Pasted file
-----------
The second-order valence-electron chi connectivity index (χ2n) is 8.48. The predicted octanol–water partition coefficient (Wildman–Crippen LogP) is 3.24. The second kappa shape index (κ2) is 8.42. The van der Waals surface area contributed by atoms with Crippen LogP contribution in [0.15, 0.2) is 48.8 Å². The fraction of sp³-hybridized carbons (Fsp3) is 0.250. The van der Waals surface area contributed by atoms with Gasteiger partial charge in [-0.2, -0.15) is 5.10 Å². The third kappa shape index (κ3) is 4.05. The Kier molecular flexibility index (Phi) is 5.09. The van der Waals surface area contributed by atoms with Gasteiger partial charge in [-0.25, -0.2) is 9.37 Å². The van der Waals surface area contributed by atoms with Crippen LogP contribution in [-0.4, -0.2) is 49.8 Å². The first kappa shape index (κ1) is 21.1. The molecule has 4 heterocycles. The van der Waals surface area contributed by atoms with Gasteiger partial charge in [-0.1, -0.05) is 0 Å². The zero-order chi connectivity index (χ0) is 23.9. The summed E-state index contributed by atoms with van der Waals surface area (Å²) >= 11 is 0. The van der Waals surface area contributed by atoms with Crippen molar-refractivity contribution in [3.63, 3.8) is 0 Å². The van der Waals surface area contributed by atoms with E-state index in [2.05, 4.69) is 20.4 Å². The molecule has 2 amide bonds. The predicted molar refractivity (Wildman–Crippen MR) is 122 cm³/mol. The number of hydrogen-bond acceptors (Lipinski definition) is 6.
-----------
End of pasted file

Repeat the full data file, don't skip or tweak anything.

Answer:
The second-order valence-electron chi connectivity index (χ2n) is 8.48. The predicted octanol–water partition coefficient (Wildman–Crippen LogP) is 3.24. The second kappa shape index (κ2) is 8.42. The van der Waals surface area contributed by atoms with Crippen LogP contribution in [0.15, 0.2) is 48.8 Å². The fraction of sp³-hybridized carbons (Fsp3) is 0.250. The van der Waals surface area contributed by atoms with Gasteiger partial charge in [-0.2, -0.15) is 5.10 Å². The third kappa shape index (κ3) is 4.05. The Kier molecular flexibility index (Phi) is 5.09. The van der Waals surface area contributed by atoms with Gasteiger partial charge in [-0.25, -0.2) is 9.37 Å². The van der Waals surface area contributed by atoms with Crippen LogP contribution in [-0.4, -0.2) is 49.8 Å². The first kappa shape index (κ1) is 21.1. The molecule has 4 heterocycles. The van der Waals surface area contributed by atoms with Gasteiger partial charge in [-0.1, -0.05) is 0 Å². The zero-order chi connectivity index (χ0) is 23.9. The summed E-state index contributed by atoms with van der Waals surface area (Å²) >= 11 is 0. The van der Waals surface area contributed by atoms with Crippen molar-refractivity contribution in [3.63, 3.8) is 0 Å². The van der Waals surface area contributed by atoms with E-state index in [2.05, 4.69) is 20.4 Å². The molecule has 2 amide bonds. The predicted molar refractivity (Wildman–Crippen MR) is 122 cm³/mol. The number of hydrogen-bond acceptors (Lipinski definition) is 6.